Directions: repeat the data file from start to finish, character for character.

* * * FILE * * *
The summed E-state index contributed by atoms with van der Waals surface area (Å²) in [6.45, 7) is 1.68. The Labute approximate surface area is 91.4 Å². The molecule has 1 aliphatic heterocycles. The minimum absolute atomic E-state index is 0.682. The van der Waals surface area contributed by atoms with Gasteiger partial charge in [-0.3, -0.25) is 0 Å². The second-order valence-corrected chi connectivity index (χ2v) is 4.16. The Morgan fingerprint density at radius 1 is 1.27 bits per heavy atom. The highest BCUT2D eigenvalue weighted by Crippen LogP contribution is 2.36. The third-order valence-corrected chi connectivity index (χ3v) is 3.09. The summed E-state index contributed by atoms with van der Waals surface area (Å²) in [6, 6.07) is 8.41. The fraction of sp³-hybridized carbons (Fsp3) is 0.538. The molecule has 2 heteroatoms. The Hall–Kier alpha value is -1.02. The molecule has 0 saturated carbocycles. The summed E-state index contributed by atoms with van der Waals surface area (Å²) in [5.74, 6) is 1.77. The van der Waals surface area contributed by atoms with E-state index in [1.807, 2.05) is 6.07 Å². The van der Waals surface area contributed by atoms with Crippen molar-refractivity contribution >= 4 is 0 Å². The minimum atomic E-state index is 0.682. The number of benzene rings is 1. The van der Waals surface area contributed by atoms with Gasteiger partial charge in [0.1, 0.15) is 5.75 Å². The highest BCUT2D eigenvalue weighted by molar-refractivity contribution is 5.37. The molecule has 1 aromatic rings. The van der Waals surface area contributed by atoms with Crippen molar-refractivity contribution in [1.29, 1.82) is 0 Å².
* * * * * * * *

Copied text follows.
The summed E-state index contributed by atoms with van der Waals surface area (Å²) in [6.45, 7) is 1.68. The Labute approximate surface area is 91.4 Å². The molecule has 1 aliphatic heterocycles. The minimum absolute atomic E-state index is 0.682. The van der Waals surface area contributed by atoms with Gasteiger partial charge in [-0.3, -0.25) is 0 Å². The second-order valence-corrected chi connectivity index (χ2v) is 4.16. The Morgan fingerprint density at radius 1 is 1.27 bits per heavy atom. The highest BCUT2D eigenvalue weighted by Crippen LogP contribution is 2.36. The third-order valence-corrected chi connectivity index (χ3v) is 3.09. The summed E-state index contributed by atoms with van der Waals surface area (Å²) in [6, 6.07) is 8.41. The fraction of sp³-hybridized carbons (Fsp3) is 0.538. The molecule has 2 heteroatoms. The Hall–Kier alpha value is -1.02. The molecule has 0 saturated carbocycles. The summed E-state index contributed by atoms with van der Waals surface area (Å²) in [5.74, 6) is 1.77. The van der Waals surface area contributed by atoms with E-state index in [1.807, 2.05) is 6.07 Å². The van der Waals surface area contributed by atoms with Crippen molar-refractivity contribution >= 4 is 0 Å². The minimum atomic E-state index is 0.682. The number of benzene rings is 1. The van der Waals surface area contributed by atoms with Gasteiger partial charge in [0.1, 0.15) is 5.75 Å². The highest BCUT2D eigenvalue weighted by molar-refractivity contribution is 5.37. The molecule has 1 aromatic rings. The van der Waals surface area contributed by atoms with Crippen molar-refractivity contribution in [1.29, 1.82) is 0 Å².